Yesterday a New York Times op-ed piece explained that, while pumping eight rounds into the head and shoulder of an innocent man in the London subway was "horrible," it was also "the right thing" for police to do under the circumstances. "The police saw a man wearing a long coat out of place on a hot summer day jumping over a turnstile and running for a crowded subway train," wrote Haim Watzman, author of Company C: An American's Life as a Citizen-Soldier in Israel.
Also yesterday, relatives of that innocent man, 27-year-old Brazilian electrician Jean Charles de Menezes, denied that he was wearing a long coat (it was a denim jacket, they said) and questioned reports that he jumped the turnstile. Right after the July 22 shooting, at least one witness said Menezes was wearing a "bulky" (as opposed to long) coat of the sort that might conceal explosives. I guess it could have been long and bulky. Unless it was a denim jacket. Surely this is one detail that can be definitively nailed down by the official inquiry, assuming the coat or jacket wasn't removed and discarded after the shooting.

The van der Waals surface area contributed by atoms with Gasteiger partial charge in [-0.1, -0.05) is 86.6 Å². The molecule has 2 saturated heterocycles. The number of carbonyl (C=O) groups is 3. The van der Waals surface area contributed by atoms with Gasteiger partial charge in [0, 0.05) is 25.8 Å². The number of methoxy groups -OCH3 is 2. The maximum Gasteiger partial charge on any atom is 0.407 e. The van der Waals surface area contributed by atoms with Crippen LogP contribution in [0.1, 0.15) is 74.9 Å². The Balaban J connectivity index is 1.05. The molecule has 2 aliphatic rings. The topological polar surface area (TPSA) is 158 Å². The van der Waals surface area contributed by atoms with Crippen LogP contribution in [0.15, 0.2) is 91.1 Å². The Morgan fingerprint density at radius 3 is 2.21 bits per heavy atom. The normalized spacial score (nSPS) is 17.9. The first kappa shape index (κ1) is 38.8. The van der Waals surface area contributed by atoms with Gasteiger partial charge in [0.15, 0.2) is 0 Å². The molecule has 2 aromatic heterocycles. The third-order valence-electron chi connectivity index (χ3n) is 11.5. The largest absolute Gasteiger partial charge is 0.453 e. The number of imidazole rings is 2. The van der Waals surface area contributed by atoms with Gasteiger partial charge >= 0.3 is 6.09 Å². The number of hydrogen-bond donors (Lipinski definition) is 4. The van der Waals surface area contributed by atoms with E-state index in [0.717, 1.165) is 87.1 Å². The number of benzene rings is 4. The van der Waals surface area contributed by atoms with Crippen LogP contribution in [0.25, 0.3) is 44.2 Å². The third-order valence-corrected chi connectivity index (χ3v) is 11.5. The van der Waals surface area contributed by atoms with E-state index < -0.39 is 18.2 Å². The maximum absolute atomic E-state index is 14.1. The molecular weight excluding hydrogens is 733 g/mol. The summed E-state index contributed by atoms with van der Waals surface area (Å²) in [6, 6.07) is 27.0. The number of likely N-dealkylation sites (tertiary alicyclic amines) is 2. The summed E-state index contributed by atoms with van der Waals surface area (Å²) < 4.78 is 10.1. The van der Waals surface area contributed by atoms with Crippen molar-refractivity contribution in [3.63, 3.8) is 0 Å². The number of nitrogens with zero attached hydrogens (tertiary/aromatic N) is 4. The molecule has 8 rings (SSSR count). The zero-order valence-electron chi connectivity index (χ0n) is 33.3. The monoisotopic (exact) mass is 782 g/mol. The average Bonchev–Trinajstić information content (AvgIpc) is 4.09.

Menezes' family also continues to insist, contrary to the government's claim that his visa had expired, that he was in the U.K. legally, which would make his retreat from the police (confirmed by several witnesses) harder to understand. But since the police who surrounded him were in plain clothes, maybe he didn't realize they were cops. Even if they shouted "Stop! Police!" as he ran away (another detail I have not seen definitively addressed), he might not have believed them. Or maybe he was just worried they might shoot him in the head.